Memorials of the Faithful
by Abdu'l-Bahátranslated by Marzieh Gail
Wilmette: Bahá'í Publishing Trust, 1971
ProemThis is a book about people who were trying to get into prison rather than to escape from it, because they were prisoners of a great love. Their love was for Bahá’u’lláh, Whom the nineteenth century world bound with chains and tried to silence by shutting Him, ultimately, in the Crusaders’ stronghold at ‘Akká. Like the eye of the storm, He is the center of these accounts, but hardly appears in them—remaining, as the Guardian has described Him, “transcendental in His majesty, serene, awe-inspiring, unapproachably glorious.”
The reader will probably find himself in these pages, whether he is the jeweler from Baghdad, one of the dishwashers, or the professor who could not endure the arrogance of his compeers. Mystic, feminist, cleric, artisan, merchant prince are here. Even modern Western youth will be found here, for example in the chapter on dervishes. For this is more than the brief annals of early Bahá’í disciples; it is, somehow, a book of prototypes; and it is a kind of testament of values endorsed and willed to us by the Bahá’í Exemplar, values now derided, but—if the planet is to be made safe for humanity—indispensable. These are short and simple accounts, but they constitute a manual of how to live, and how to die.
The task of putting these biographies into English was given me by the Guardian many years ago, when I was on a pilgrimage to the Bahá’í world center in Haifa. Shortly afterward the Guardian sent me, to Ṭihrán, the text from which this translation was made. According to its Persian title page, this was the first Bahá’í book to be printed in Haifa under the Guardianship. A Persian introduction states that ‘Abdu’l-Bahá wrote the book in 1915, and granted permission to M. A. Kahrubá’í to have it published. The text, which is dated 1924, bears the seal of the Haifa Bahá’í Assembly. A second title page, in English, describes the work as “An account, from the pen of ‘Abdu’l-Bahá, of the lives of some of the early Bahá’í believers who passed away during His lifetime,” although the work was actually recorded from His utterances.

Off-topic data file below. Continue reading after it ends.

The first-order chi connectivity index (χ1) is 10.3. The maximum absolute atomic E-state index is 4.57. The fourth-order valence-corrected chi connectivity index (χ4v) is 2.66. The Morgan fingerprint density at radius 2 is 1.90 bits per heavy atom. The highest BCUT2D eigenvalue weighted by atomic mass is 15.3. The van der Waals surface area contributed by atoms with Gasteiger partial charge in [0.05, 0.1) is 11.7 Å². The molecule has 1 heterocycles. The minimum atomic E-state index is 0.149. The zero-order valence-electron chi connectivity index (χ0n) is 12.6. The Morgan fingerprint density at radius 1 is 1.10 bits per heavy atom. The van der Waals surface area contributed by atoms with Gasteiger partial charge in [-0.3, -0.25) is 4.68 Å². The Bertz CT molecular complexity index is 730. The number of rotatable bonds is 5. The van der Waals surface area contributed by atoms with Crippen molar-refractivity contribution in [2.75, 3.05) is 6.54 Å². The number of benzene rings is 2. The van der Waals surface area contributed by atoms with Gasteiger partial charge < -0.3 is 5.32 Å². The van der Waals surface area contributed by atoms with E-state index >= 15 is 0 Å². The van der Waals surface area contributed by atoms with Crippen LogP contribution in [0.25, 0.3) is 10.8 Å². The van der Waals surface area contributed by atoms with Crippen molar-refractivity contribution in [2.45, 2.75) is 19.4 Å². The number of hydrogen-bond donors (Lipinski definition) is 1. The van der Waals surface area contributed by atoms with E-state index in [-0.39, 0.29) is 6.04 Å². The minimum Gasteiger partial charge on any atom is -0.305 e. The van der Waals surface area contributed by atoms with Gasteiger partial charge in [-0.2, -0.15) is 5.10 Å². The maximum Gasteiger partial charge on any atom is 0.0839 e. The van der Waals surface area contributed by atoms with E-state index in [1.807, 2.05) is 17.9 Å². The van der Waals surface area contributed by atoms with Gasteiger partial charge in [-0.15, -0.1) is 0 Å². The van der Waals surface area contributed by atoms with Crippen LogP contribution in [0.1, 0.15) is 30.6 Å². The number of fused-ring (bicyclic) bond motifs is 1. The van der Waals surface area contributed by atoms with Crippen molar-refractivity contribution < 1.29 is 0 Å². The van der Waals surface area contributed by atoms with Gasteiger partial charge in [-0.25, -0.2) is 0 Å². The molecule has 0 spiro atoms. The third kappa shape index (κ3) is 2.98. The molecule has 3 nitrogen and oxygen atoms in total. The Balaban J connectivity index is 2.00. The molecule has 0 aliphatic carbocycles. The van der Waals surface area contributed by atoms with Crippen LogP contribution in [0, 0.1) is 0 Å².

Here, then, almost half a century after His passing, is a new book given to the world by ‘Abdu’l-Bahá.
We wonder how many of us, at the close of unbelievably painful and arduous years, would devote the waning time not to our own memories but to the lives of some seventy companions, many of them long dead, to save them from oblivion. ‘Abdu’l-Bahá was present at many of these scenes, yet time after time He effaces Himself to focus on some companion, often on one so humble that the passing years would surely have refused him a history. And if, to the cynical, these believers seem better than ordinary men, we should remember that the presence of the Manifestation made them so, and that they are being looked at through the eyes of the Master—Who said that the imperfect eye beholds imperfections, and that it is easier to please God than to please people.
Thus the book is still another token of ‘Abdu’l-Bahá's partiality for the human race. The love He personified was not blind but observant, not impersonal but warm and tender; it was a continual attitude of unobtrusive care. Such love, from such a Being, does not end with one life span. He left the world half a century ago, and most of those who longed for Him so much that the hostile said they were not Bahá’ís, but `Abdu’l-Bahá’ís, are now vanished from our sight. But still, His love is here, for new millions to find.
Keene, New Hampshire, December 1969